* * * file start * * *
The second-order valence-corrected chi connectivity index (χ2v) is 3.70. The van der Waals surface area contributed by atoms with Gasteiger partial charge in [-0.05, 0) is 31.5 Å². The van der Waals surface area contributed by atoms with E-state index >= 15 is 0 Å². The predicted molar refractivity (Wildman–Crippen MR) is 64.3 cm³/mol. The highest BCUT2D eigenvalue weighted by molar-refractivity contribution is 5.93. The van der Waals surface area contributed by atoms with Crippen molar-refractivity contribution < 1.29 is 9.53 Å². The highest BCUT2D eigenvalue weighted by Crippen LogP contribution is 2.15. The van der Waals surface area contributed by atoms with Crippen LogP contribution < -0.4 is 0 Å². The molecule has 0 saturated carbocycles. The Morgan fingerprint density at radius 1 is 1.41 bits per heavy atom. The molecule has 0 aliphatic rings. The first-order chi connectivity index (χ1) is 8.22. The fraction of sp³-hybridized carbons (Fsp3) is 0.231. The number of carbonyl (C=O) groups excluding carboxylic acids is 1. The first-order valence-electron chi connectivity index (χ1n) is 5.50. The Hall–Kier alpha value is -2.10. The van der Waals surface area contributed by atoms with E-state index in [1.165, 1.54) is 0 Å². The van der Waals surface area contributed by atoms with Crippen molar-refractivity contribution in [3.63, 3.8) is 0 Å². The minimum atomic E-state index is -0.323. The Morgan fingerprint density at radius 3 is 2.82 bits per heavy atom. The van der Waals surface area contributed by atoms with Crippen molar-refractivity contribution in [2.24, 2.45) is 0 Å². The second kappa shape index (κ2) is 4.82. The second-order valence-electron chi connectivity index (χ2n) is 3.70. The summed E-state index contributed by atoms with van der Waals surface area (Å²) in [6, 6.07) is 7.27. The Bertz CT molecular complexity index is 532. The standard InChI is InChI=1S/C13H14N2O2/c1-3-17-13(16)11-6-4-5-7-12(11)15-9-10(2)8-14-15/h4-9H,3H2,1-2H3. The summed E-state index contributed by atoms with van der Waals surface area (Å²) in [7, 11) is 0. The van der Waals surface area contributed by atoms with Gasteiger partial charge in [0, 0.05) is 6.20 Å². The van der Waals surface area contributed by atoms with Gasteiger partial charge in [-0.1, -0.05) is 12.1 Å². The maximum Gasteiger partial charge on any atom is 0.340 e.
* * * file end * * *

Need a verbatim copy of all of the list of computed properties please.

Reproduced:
The second-order valence-corrected chi connectivity index (χ2v) is 3.70. The van der Waals surface area contributed by atoms with Gasteiger partial charge in [-0.05, 0) is 31.5 Å². The van der Waals surface area contributed by atoms with E-state index >= 15 is 0 Å². The predicted molar refractivity (Wildman–Crippen MR) is 64.3 cm³/mol. The highest BCUT2D eigenvalue weighted by molar-refractivity contribution is 5.93. The van der Waals surface area contributed by atoms with Crippen molar-refractivity contribution < 1.29 is 9.53 Å². The highest BCUT2D eigenvalue weighted by Crippen LogP contribution is 2.15. The van der Waals surface area contributed by atoms with Crippen LogP contribution < -0.4 is 0 Å². The molecule has 0 saturated carbocycles. The Morgan fingerprint density at radius 1 is 1.41 bits per heavy atom. The molecule has 0 aliphatic rings. The first-order chi connectivity index (χ1) is 8.22. The fraction of sp³-hybridized carbons (Fsp3) is 0.231. The number of carbonyl (C=O) groups excluding carboxylic acids is 1. The first-order valence-electron chi connectivity index (χ1n) is 5.50. The Hall–Kier alpha value is -2.10. The van der Waals surface area contributed by atoms with E-state index in [1.165, 1.54) is 0 Å². The van der Waals surface area contributed by atoms with Crippen molar-refractivity contribution in [3.63, 3.8) is 0 Å². The minimum atomic E-state index is -0.323. The Morgan fingerprint density at radius 3 is 2.82 bits per heavy atom. The van der Waals surface area contributed by atoms with Crippen molar-refractivity contribution in [2.24, 2.45) is 0 Å². The second kappa shape index (κ2) is 4.82. The second-order valence-electron chi connectivity index (χ2n) is 3.70. The summed E-state index contributed by atoms with van der Waals surface area (Å²) in [6, 6.07) is 7.27. The Bertz CT molecular complexity index is 532. The standard InChI is InChI=1S/C13H14N2O2/c1-3-17-13(16)11-6-4-5-7-12(11)15-9-10(2)8-14-15/h4-9H,3H2,1-2H3. The summed E-state index contributed by atoms with van der Waals surface area (Å²) in [7, 11) is 0. The van der Waals surface area contributed by atoms with Gasteiger partial charge in [0, 0.05) is 6.20 Å². The van der Waals surface area contributed by atoms with Gasteiger partial charge in [-0.1, -0.05) is 12.1 Å². The maximum Gasteiger partial charge on any atom is 0.340 e.